Families want stables for horses before moving into new homes
Tipperary County Council says it is in discussions to try to resolve the problem
Tipperary County Council said it is waiting on the contractor to finalise some outstanding issues with the construction. Photograph: iStock
A group of families have said they won’t be moving into a €1.7 million development of new houses which the local council has built for them unless stables and land are provided at each house for their horses.
The dispute has arisen at Cabragh Bridge outside Thurles, where members of an extended Traveller family have lived for about 50 years, and centres on the construction of six new houses on a site opposite their “temporary” settlement.
Tipperary County Council said it is in discussions with the people involved to try to resolve the problem.
The houses – two five-bedroom and four three-bedroom – are nearly complete but for some minor issues which have to be resolved by the building contractor.
However, the Travellers living across the road say they will not be occupying them unless two stables and at least half an acre of land are included behind each dwelling for their horses.
The development of the detached houses, with concrete walls to the rear, wooden fencing and a stone wall at the front, took over two years to build at a cost of €1.7 million plus VAT.
“They were to be built with a half-acre behind each house, with two stables,” Philip McCarthy, one of the residents of the “unauthorised” occupation at Cabragh Bridge, said at the weekend.
“They [Tipperary County Council] changed it to a group project, like a mini-housing estate... The agreement was two stables and a half an acre for the horses, but they never came up with that.”
Mr McCarthy, who is in his 40s and has lived on the bridge all his life, said the council made the original agreement with his late father, William McCarthy, more than a decade ago.
However, the council said they have provided what they said they would provide.
“Our livestock is our culture, and a big, big part of our life,” Mr McCarthy said. “We’ll have to come to some sort of agreement, because otherwise it’s no good to us. We have paddocks here and stables and stuff, which is not across the way [in the new development]. It’s a beautiful project and we’re happy with the project, but there’s no room for the livestock.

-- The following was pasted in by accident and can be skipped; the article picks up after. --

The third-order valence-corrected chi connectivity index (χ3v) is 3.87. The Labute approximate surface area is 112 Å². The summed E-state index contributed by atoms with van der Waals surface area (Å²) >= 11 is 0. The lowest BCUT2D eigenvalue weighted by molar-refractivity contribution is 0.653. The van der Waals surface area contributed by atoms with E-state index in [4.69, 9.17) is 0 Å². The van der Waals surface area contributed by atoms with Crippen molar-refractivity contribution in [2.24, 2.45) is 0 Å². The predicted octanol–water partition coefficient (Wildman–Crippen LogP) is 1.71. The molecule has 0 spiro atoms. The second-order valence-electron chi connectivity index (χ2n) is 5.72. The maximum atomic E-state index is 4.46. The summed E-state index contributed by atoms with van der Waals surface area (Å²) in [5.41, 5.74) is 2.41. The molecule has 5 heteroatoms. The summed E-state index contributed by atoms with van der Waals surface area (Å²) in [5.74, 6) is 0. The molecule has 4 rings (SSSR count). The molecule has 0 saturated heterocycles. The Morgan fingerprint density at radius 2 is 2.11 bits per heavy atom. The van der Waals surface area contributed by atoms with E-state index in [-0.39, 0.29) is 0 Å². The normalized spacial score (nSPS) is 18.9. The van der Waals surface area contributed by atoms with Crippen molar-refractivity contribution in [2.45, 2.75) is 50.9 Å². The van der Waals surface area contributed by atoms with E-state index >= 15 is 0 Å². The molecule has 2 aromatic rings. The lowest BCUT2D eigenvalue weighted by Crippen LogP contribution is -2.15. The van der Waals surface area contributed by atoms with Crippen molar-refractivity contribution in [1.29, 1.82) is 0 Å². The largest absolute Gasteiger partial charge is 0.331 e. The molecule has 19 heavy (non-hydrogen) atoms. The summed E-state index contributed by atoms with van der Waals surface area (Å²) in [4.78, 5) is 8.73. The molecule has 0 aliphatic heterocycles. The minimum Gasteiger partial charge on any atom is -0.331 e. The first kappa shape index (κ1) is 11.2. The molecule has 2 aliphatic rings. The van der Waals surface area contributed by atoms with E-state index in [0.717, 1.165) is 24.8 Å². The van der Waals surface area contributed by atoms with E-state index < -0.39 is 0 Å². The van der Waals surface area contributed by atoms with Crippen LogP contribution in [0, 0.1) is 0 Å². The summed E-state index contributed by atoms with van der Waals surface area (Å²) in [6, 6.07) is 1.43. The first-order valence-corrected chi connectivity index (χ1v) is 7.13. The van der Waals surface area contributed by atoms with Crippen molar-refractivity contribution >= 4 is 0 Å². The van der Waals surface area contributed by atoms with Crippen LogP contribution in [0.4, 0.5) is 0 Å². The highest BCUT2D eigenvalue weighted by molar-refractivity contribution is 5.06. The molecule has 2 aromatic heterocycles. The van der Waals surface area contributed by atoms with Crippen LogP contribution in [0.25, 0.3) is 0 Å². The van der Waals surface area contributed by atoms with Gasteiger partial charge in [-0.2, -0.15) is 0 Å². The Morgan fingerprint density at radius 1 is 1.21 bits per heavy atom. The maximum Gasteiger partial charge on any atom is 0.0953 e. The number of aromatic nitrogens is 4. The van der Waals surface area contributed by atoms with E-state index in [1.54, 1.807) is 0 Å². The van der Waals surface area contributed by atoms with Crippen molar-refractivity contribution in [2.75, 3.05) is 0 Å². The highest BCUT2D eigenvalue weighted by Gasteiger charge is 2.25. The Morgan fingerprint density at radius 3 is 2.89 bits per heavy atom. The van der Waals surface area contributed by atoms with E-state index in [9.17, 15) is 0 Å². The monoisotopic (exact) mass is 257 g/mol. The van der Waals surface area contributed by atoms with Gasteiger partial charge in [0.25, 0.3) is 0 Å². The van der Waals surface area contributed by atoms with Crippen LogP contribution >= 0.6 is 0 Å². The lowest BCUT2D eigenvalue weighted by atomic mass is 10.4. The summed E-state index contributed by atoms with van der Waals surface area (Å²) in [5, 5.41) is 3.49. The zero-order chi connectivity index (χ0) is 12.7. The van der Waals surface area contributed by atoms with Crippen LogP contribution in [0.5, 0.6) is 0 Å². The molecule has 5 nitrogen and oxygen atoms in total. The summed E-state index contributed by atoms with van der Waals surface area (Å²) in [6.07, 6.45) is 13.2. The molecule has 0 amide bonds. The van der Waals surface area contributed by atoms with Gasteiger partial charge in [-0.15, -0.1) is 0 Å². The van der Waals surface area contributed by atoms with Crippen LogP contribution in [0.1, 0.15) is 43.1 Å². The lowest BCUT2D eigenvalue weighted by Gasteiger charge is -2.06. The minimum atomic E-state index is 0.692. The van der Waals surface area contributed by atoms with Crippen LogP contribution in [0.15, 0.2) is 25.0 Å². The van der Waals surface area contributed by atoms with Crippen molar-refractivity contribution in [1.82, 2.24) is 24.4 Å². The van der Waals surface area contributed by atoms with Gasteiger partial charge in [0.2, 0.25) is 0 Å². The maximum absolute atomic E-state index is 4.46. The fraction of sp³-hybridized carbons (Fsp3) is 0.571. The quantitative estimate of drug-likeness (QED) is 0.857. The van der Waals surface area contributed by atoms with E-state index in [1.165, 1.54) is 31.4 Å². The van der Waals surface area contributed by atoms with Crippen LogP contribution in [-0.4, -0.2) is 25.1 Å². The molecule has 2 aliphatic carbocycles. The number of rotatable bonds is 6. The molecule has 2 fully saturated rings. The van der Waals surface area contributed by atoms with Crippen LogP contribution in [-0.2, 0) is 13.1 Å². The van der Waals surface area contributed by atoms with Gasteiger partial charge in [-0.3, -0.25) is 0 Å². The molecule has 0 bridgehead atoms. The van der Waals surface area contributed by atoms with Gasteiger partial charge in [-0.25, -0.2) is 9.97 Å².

“That’s what’s holding us up at the moment. They want us to drop our culture and throw it aside. It’s a very, very hard thing for us to do. It’s in our life, we’re going back centuries.”
Tipperary County Council said it is waiting on the contractor to finalise some outstanding issues with the construction, and: “The council is also seeking vacant possession of the existing unauthorised site and is in discussion with the families in respect to same.”
Asked if there is any sign of the houses being occupied, the council said: “Discussions are taking place amongst the parties with a view to resolving the matter at the earliest possible timeframe.”
Philip McCarthy and another resident of Cabragh Bridge, who didn’t want to be named, both said that their solicitor is currently dealing with the problem.
They both said that there are up to 12 horses adjacent to their dwellings at any one time, but they don’t use the animals for sulky racing, of the type which has caused controversy in recent years. “We leave that to the big boys,” the other man said.
They estimated that about “50 or 60” people are currently living in the mobile homes and caravans at Cabragh Bridge, opposite the new houses.
“We’re coming up on 45 to 50 years here,” Philip McCarthy said. “The houses are lovely, you couldn’t ask for better homes. It’s the ground they let us down on.”
He said they only realised “about eight weeks before the project was finished” that the council hadn’t made provision for stables or extra land for the horses. “Where are we going to go with our livestock? They knew from day one, the livestock was always our priority.”
The matter is likely to be raised at today’s (Monday) meeting of Tipperary County Council in Nenagh.